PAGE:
Plan to rehydrate the west with seawater
Mainland hydraulic engineers have come up with an ambitious plan to rehydrate the Xinjiang Uygur Autonomous Region in the northwest: transfer seawater from the Bohai Sea in the northeast.
The idea is to fill the region's dried-up salt lakes and the basins of its vast deserts with seawater, Xinhua reported, in the hope that as it evaporates it will create moisture.
But getting the water to the mountainous region will not be easy. It will have to travel to an altitude of more than 1,200 metres as it passes four mountain ranges.
The proposal was put to a government-backed meeting in the regional capital Urumqi on Friday.
It suggests raw seawater be transported via a glass-reinforced plastic (GRP) pipeline from the Bohai Sea near Tianjin. It would be pumped to 1,280 metres above sea level to southeastern Inner Mongolia. From there it would flow at 42 degrees north latitude, through four mountain ranges and a lake to arrive in Xinjiang.
But environmentalists say the plan is too costly and impractical.
Professor Xia Qing, an environmentalist who has been involved in the South-North Water Diversion Project, said the plan was unfeasible both technically and financially.
The cost of sending one tonne of water by GRP pipeline from the Bohai Sea to Xinjiang would be eight yuan (HK$9.30), Yang Kailin, director of the Institute of Water Resources and Hydropower Research, was quoted by iyaxin.com as saying.
But Xia said the amount would be at least double that if treatment for pollution and maintenance costs were factored in. 'It would not be worthwhile unless the transferred water was used for advanced functions such as drinking,' Xia said.
Zou Ji, an environmental economist at Renmin University, said further study was needed into three areas of the proposal: whether the seawater could be retained in the dried-up lakes; how much energy it would consume; and whether the Bohai Sea water quality was good enough for the purpose.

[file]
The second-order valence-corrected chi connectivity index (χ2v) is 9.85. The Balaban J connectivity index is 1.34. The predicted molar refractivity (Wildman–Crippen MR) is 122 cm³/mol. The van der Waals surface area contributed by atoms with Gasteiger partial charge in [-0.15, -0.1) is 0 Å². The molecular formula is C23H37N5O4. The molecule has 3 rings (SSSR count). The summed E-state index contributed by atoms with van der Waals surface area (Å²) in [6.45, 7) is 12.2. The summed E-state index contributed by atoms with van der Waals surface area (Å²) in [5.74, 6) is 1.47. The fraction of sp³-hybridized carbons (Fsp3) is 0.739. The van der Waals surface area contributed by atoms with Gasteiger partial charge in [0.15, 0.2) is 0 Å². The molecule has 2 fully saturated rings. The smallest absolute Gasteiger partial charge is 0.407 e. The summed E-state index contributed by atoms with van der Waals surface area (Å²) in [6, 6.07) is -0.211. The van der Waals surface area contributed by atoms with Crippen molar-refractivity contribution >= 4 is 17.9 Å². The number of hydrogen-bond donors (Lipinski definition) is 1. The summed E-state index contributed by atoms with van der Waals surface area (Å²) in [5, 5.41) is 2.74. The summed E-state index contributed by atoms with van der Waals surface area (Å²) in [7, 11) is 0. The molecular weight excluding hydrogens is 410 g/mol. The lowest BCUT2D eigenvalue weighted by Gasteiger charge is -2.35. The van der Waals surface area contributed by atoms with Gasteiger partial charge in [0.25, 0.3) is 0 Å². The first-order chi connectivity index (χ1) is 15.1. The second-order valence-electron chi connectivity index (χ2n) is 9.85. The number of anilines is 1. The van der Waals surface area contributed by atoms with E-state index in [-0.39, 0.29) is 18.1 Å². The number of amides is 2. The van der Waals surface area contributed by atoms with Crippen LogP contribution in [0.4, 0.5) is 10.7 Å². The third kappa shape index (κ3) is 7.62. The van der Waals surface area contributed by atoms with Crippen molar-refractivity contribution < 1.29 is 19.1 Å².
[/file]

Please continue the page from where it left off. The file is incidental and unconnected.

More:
'To relieve the dryness in Xinjiang this way would involve millions of tonnes of water. To consistently bring this water over is a huge project given the basic facts of China's terrain - high in the west and low in the east,' he said.
'Plus, pollution in the Bohai Sea, as far as I know, is quite serious. Whether it's safe to transfer water of this quality is another question.'
Most of Xinjiang and Inner Mongolia is taken up by eight deserts, making the regions extremely dry.
Zeng Heng, a member of the Chinese Academy of Engineering, was quoted by Xinhua as saying that China loses over six billion yuan each year because of desertification. He said the scheme could fundamentally change the environment of the northwest.
Xia said Inner Mongolia had also proposed a plan - which has been approved by the State Council - to use Bohai Sea water for industrial production.
He said the Inner Mongolia scheme was far more feasible because the distance involved was shorter and a chlor-alkali chemical base had been built to desalinate the transferred water. 'Xinjiang is a totally different case. It's further away and desalinating is a big problem.'